In an embodiment the the therapeutic agent is an inhibitor, e.g., a polypeptide, peptide, or small molecule (e.g., a molecule of less than 1,000 daltons), or aptomer, that binds to an IDHl or IDH2 mutant or wildtype subunit and inhibits neoactivity, e.g., by inhibiting formation of a dimer, e.g., a homodimer of mutant IDHl or IDH2 subunits or a heterodimer of a mutant and a wildype subunit. In an embodiment the inhibitor is a polypeptide. In an embodiment the polypeptide acts as a dominant negative with respect to the neoactivity of the mutant enzyme. The polypeptide can correspond to full length IDHl or IDH2 or a fragment thereof. The polypeptide need not be indentical with the corresponding residues of wildtype IDHl or IDH2, but in embodiments has at least 60, 70, 80, 90 or 95 % homology with wildtype IDHl or IDH2.

In an embodiment the therapeutic agent decreases the affinity of an IDH, e.g., IDHl or IDH2 neoactive mutant protein for NADH, NADPH or a divalent metal ion, e.g., Mg2+ or Mn2+, or decreases the levels or availability of NADH, NADPH or divalent metal ion, e.g., Mg2+ or Mn2+, e.g., by competing for binding to the mutant enzyme. In an embodiment the enzyme is inhibited by replacing Mg2+ or Mn2+ with Ca2+.

In an embodiment the therapeutic agent is an inhibitor that reduces the level a neoactivity of an IDH, e.g., IDHl or IDH2, e.g., 2HG neoactivity.

In an embodiment the therapeutic agent is an inhibitor that reduces the level of the product of a mutant having a neoactivity of an IDH, e.g., IDHl or IDH2 mutant, e.g., it reduces the level of 2HG, e.g., R-2HG.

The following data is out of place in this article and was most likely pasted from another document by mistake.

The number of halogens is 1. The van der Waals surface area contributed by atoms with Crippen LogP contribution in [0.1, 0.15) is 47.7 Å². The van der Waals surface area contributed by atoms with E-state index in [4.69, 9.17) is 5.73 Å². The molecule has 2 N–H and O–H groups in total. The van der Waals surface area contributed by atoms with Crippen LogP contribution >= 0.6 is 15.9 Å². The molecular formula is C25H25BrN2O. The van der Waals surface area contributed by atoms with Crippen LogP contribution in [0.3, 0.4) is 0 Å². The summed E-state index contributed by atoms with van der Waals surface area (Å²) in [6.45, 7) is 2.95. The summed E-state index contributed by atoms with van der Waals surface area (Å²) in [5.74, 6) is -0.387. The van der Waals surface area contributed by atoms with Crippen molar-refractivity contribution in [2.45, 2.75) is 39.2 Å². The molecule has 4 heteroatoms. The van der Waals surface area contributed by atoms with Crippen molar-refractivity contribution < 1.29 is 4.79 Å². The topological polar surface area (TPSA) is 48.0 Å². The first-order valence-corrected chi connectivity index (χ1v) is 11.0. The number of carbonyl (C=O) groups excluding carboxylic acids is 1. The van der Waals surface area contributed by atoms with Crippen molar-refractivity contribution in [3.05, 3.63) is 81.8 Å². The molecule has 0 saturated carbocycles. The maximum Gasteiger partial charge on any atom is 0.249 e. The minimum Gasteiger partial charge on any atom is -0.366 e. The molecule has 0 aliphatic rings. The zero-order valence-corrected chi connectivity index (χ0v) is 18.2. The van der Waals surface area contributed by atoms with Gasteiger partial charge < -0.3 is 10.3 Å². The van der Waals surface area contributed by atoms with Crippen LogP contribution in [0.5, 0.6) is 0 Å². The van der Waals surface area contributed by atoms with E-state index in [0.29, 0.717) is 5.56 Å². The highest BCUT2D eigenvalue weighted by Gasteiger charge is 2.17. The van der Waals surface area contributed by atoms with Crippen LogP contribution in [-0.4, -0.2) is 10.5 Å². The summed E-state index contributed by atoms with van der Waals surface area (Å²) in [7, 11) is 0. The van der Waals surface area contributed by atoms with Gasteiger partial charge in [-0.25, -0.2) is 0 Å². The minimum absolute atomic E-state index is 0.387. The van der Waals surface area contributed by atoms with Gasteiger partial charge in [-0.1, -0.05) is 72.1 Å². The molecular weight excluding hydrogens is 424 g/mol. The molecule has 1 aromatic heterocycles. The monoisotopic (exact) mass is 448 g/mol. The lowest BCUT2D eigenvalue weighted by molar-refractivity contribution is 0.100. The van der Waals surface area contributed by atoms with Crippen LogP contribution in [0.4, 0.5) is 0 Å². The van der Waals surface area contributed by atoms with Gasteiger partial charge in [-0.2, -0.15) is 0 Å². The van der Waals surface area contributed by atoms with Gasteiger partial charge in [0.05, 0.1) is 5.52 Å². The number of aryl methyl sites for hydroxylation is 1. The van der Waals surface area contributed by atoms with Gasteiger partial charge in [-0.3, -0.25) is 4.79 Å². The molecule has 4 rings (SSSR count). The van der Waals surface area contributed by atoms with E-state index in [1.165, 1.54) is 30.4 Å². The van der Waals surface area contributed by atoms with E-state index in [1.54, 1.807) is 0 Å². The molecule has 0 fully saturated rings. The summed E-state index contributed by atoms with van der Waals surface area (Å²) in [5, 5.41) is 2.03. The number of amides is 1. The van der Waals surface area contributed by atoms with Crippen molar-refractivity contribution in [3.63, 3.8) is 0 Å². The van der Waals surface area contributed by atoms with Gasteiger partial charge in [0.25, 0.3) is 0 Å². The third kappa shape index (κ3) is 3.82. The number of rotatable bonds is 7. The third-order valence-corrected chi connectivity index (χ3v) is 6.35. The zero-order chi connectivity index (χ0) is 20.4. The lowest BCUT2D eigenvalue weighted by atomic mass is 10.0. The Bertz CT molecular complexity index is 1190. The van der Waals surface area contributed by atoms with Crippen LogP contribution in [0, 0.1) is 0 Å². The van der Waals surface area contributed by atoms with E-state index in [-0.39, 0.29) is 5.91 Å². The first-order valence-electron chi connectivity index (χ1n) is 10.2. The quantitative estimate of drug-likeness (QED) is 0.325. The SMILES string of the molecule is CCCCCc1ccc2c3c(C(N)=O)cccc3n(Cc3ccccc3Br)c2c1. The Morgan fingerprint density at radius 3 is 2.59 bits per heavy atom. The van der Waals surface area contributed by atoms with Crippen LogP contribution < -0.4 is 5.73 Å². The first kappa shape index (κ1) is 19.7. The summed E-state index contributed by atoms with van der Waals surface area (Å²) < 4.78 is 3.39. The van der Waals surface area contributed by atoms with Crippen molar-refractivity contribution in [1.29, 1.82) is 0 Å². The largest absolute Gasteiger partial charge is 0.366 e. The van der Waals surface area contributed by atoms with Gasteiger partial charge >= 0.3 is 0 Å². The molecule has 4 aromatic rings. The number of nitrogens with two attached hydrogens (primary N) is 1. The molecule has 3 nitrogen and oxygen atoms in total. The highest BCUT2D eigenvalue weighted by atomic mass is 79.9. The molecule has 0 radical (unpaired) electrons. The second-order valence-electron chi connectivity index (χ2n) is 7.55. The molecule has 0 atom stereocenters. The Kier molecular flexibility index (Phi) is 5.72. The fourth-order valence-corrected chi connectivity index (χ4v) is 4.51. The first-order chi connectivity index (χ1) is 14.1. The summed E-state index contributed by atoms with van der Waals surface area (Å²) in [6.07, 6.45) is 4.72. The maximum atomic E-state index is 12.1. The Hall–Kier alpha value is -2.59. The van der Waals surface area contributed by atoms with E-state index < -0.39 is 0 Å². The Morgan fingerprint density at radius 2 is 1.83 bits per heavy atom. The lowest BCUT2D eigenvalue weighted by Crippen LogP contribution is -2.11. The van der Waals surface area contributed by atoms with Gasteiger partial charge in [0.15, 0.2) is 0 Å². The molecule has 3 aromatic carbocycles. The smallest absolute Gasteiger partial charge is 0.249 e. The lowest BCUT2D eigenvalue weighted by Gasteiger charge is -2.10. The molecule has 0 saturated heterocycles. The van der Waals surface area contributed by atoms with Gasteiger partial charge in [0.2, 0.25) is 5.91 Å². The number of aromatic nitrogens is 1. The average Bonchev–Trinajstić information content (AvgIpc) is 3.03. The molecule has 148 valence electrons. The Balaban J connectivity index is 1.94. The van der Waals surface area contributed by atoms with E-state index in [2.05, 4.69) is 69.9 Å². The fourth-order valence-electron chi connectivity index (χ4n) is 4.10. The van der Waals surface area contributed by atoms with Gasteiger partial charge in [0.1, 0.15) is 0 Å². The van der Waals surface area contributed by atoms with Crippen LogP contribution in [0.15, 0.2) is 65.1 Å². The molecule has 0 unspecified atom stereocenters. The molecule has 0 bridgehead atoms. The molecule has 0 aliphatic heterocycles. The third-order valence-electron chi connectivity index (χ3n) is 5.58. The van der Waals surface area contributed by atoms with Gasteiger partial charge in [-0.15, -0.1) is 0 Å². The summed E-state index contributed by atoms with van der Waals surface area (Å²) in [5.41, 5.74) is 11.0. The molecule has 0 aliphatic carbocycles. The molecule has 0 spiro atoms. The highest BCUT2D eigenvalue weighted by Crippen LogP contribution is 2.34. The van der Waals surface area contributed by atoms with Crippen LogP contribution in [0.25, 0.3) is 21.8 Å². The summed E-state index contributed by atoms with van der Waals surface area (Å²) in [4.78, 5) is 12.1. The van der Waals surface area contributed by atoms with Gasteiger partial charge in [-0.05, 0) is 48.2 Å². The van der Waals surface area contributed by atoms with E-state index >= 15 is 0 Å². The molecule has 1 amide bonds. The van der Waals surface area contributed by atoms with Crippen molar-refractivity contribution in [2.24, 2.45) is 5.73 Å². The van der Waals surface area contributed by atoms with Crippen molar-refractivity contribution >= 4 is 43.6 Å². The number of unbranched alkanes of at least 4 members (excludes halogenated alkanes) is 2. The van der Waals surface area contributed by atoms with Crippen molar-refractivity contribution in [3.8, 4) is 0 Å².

In an embodiment the therapeutic agent is an inhibitor that:

inhibits, e.g., specifically, a neoactivity of an IDH, e.g., IDHl or IDH2, e.g., 2HG neoactivity; or

inhibits both the wildtype activity and a neoactivity of an IDH, e.g., IDHl or IDH2, e.g, 2HG neoactivity.

In an embodiment the therapeutic agent is an inhibitor that is selected on the basis that it:

inhibits, e.g., specifically, a neoactivity of an IDH, e.g., IDHl or IDH2, e.g., 2HG neoactivity; or

inhibits both the wildtype activity and a neoactivity of an IDHl, e.g., IDHl or IDH2, e.g., 2HG neoactivity.

In an embodiment the therapeutic agent is an inhibitor that reduces the amount of a mutant IDH, e.g., IDHl or IDH2, protein or mRNA.

In an embodiment the therapeutic agent is an inhibitor that interacts directly with, e.g., it binds to, the mutant IDH, e.g., IDHl or IDH2 mRNA. In an embodiment the therapeutic agent is an inhibitor that interacts directly with, e.g., it binds to, the mutant IDH, e.g., IDH1 or IDH2, protein.

In an embodiment the therapeutic agent is an inhibitor that reduces the amount of neoactive IDH enzyme activity, e.g., by interacting with, e.g., binding to, mutant IDH, e.g., IDH1 or IDH2, protein. In an embodiment the inhibitor is other than an antibody.

In an embodiment, the inhibitor binds mutant IDH1 and reduces the interaction between reside N96 or S94 with alpha ketoglutarate.

In an embodiment, the inhibitor binds IDHl and causes an alteration in the positions of N96 or S94 of the mutant IDHl.

In an embodiment, the inhibitor binds IDHl and causes an alteration in the position of residue Y139.

In an embodiment the therapeutic agent is an inhibitor that is a small molecule and interacts with, e.g., binds, the mutant RNA, e.g., mutant IDHl mRNA or mutant IDH2 mRNA.

In an embodiment the therapeutic agent is an inhibitor that interacts directly with, e.g., binds, either the mutant IDH, e.g., IDHl or IDH2, protein or interacts directly with, e.g., binds, the mutant IDH mRNA, e.g., IDHl or IDH2 mRNA.

In an embodiment the IDH is IDHl and the neoactivity is 2HG neoactivity.

Mutations in IDHl associated with 2HG neoactivity include mutations at residue 132, e.g., R132H, R132C, R132S, R132G, R132L, or R132V (e.g., R132H or R132C).

Other IDHl mutations associated with alpha hydroxy neoactivity, e.g., 2HG neoactivity include mutations at residue 71, e.g., a mutation having other than a Val at residue 71, e.g., V71I.

Other IDHl mutations associated with alpha hydroxy neoactivity, e.g., 2HG neoactivity include mutations at residue 100, e.g., a mutation having other than an Arg at residue 100, and mutations at residue 109, e.g., a mutation having other than an Arg atu residue 109.